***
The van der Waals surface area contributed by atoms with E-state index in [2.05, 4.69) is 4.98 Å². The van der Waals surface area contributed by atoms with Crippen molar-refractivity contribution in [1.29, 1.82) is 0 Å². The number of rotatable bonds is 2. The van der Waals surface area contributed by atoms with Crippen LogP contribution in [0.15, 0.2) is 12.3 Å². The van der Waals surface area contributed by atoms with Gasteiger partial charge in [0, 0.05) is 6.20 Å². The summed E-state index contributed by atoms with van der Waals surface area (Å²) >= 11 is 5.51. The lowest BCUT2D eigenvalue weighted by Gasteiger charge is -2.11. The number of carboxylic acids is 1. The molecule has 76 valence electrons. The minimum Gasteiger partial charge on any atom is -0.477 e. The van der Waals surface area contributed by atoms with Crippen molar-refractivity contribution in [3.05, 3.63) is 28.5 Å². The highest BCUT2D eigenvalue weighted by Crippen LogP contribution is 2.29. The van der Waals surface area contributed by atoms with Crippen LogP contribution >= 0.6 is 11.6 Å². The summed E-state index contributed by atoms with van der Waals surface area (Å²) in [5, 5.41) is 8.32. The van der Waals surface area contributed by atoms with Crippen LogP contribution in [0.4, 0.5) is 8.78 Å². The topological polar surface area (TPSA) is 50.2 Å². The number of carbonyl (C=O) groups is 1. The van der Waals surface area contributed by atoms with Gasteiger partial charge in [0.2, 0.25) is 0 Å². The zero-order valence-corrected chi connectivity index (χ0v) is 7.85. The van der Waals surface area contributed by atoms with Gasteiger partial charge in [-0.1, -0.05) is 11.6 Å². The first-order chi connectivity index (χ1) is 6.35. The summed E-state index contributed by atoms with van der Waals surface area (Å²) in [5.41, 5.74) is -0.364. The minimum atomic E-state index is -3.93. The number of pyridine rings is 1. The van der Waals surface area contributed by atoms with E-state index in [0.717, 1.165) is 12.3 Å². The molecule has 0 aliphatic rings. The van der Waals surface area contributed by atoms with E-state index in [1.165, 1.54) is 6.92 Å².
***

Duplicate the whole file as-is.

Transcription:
The van der Waals surface area contributed by atoms with E-state index in [2.05, 4.69) is 4.98 Å². The van der Waals surface area contributed by atoms with Crippen molar-refractivity contribution in [1.29, 1.82) is 0 Å². The number of rotatable bonds is 2. The van der Waals surface area contributed by atoms with Crippen LogP contribution in [0.15, 0.2) is 12.3 Å². The van der Waals surface area contributed by atoms with Gasteiger partial charge in [0, 0.05) is 6.20 Å². The summed E-state index contributed by atoms with van der Waals surface area (Å²) >= 11 is 5.51. The lowest BCUT2D eigenvalue weighted by Gasteiger charge is -2.11. The number of carboxylic acids is 1. The molecule has 76 valence electrons. The minimum Gasteiger partial charge on any atom is -0.477 e. The van der Waals surface area contributed by atoms with Crippen molar-refractivity contribution in [3.05, 3.63) is 28.5 Å². The highest BCUT2D eigenvalue weighted by Crippen LogP contribution is 2.29. The van der Waals surface area contributed by atoms with Crippen LogP contribution >= 0.6 is 11.6 Å². The summed E-state index contributed by atoms with van der Waals surface area (Å²) in [5, 5.41) is 8.32. The van der Waals surface area contributed by atoms with Crippen LogP contribution in [0.4, 0.5) is 8.78 Å². The topological polar surface area (TPSA) is 50.2 Å². The number of carbonyl (C=O) groups is 1. The van der Waals surface area contributed by atoms with Gasteiger partial charge in [0.2, 0.25) is 0 Å². The zero-order valence-corrected chi connectivity index (χ0v) is 7.85. The van der Waals surface area contributed by atoms with Gasteiger partial charge in [-0.1, -0.05) is 11.6 Å². The first-order chi connectivity index (χ1) is 6.35. The summed E-state index contributed by atoms with van der Waals surface area (Å²) in [5.41, 5.74) is -0.364. The minimum atomic E-state index is -3.93. The number of pyridine rings is 1. The van der Waals surface area contributed by atoms with E-state index in [0.717, 1.165) is 12.3 Å². The molecule has 0 aliphatic rings. The van der Waals surface area contributed by atoms with E-state index in [1.165, 1.54) is 6.92 Å².